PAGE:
Rep. Mac Thornberry (R-Texas) expressed unease with President Donald Trump’s graphic description of a U.S. military raid that resulted in the death of so-called Islamic State leader Abu Bakr al-Baghdadi, who Trump said was “whimpering and crying and screaming” before detonating a suicide vest that killed himself and three of his children Saturday.
Thornberry, the ranking member of the House Armed Services Committee, suggested on Sunday that he would have worded the announcement differently.
“It probably makes me a little uncomfortable to hear a president talking that way, but, again, Baghdadi was the inspirational leader for an ISIS network across the world from Africa to Southeast Asia,” he told CNN’s “State of the Union.” “If you can take a little of the glamour off him, if you can make him less inspirational, then there’s a value to that for all of these folks who are on their computers or in these networks looking to attack.”
However, Thornberry warned that the terror organization is now likely to “seek to do something to show ‘we’re still here, we’re still relevant,’ so the United States is going to be tested in the days to come.”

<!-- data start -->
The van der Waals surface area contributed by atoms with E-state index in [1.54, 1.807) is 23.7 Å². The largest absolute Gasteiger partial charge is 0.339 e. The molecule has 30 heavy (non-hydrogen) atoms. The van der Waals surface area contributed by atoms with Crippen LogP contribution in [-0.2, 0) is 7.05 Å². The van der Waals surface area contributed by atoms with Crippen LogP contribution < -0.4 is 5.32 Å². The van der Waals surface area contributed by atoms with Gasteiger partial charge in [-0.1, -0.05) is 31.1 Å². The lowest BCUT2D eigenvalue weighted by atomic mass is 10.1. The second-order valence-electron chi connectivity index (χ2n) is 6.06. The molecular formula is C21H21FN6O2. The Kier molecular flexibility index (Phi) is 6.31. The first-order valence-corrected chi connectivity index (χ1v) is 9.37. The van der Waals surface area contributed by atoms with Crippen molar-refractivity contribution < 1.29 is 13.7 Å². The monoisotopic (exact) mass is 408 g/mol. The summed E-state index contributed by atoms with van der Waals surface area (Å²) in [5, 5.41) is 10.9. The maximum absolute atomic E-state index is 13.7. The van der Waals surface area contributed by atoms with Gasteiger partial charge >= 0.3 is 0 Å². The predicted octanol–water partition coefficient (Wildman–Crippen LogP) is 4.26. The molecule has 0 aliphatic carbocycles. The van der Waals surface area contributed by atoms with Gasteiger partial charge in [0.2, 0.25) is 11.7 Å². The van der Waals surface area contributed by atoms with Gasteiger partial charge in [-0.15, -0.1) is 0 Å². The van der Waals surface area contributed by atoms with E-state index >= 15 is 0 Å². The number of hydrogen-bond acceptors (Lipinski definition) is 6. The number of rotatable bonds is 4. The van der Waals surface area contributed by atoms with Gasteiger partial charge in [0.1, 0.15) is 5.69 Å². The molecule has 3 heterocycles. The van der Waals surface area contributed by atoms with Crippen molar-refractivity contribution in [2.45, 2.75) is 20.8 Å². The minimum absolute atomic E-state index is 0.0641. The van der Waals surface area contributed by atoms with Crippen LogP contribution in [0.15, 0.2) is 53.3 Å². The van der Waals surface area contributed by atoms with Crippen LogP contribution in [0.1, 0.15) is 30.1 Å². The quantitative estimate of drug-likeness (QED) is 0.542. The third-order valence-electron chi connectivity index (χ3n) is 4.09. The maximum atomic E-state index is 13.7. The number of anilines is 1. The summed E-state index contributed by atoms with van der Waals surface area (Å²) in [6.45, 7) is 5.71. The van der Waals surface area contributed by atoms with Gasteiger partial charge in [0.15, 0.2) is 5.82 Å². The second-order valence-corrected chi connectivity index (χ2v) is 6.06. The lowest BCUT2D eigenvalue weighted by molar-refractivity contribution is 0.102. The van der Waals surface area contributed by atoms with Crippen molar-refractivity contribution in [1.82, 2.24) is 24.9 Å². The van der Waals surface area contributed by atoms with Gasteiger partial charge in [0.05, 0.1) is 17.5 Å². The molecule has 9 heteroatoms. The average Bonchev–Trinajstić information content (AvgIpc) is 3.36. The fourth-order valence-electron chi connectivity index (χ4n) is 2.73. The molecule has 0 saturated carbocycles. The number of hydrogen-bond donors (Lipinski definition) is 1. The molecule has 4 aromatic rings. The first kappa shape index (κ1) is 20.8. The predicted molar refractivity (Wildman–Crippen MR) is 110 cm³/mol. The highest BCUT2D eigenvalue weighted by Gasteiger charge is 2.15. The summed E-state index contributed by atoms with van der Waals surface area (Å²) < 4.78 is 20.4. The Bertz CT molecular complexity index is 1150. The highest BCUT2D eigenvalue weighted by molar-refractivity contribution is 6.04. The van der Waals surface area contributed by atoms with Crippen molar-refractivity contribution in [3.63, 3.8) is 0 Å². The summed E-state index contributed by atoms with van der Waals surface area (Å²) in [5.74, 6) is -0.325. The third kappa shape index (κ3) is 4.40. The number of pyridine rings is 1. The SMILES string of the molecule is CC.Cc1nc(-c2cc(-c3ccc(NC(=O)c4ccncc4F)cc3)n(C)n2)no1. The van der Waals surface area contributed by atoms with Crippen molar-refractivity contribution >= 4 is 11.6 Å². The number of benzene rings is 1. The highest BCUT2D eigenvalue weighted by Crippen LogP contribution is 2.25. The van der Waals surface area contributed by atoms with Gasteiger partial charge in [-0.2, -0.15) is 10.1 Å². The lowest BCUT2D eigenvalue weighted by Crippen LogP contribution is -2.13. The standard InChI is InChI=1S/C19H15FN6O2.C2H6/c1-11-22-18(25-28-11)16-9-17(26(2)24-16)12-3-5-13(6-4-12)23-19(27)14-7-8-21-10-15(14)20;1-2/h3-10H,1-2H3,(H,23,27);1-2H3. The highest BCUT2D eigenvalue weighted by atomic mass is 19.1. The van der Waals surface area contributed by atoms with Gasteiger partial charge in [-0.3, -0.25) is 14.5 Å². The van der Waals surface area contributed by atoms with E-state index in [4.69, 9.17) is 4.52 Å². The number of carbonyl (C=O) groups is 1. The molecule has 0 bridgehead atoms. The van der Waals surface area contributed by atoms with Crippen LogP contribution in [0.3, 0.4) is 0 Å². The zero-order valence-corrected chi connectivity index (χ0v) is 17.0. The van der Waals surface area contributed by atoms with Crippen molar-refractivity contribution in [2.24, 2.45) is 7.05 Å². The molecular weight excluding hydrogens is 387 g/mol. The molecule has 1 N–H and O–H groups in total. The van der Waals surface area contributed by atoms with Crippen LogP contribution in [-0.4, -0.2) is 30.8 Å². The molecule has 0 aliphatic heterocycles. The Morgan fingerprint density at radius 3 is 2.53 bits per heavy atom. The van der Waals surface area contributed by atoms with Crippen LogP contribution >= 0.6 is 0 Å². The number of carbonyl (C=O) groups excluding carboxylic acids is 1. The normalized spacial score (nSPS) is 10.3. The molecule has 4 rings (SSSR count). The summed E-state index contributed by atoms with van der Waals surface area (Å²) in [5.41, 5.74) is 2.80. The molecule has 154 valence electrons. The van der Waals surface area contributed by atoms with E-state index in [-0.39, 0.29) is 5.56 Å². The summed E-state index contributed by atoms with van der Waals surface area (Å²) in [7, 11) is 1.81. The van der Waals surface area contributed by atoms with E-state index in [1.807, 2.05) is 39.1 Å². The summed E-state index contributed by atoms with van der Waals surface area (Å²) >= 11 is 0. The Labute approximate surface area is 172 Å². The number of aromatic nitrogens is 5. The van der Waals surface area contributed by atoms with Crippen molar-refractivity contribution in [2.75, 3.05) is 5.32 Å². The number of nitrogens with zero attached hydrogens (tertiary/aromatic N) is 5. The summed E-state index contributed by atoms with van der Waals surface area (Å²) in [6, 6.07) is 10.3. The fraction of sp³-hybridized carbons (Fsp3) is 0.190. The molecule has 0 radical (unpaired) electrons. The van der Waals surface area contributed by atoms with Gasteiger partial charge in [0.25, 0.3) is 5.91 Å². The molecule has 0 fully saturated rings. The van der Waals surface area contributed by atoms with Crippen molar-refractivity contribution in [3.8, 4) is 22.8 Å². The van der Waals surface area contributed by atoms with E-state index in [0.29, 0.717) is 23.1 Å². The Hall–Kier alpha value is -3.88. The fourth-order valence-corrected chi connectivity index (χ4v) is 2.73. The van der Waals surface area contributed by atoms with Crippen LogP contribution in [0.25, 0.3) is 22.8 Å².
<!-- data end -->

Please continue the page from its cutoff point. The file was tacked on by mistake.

The president vividly portrayed the operation as having been carried out “in grand style” as canines chased Baghdadi into a dead-end tunnel where he ignited his vest.
“The thug who tried so hard to intimidate others spent his last moments in utter fear, in total panic and dread, terrified of the American forces bearing down on him,” Trump said, adding that Baghdadi “died like a dog” and “like a coward.”
Thornberry, who is set to retire at the end of his term, had previously offered measured scrutiny of Trump’s handling of foreign policy and national security, publicly opposing the president’s 2018 plan to pull U.S. troops out of Syria as “a strategic error.”
He has not, however, clearly stood against Trump’s latest move to withdraw troops, which left Kurdish forces fighting ISIS open to attack from Turkey.
In a press conference last week, Thornberry only went as far as noting that ISIS is still a threat, adding, “We can criticize the president” and place sanctions on Turkey, “but the number one thing Congress needs to do is its job.”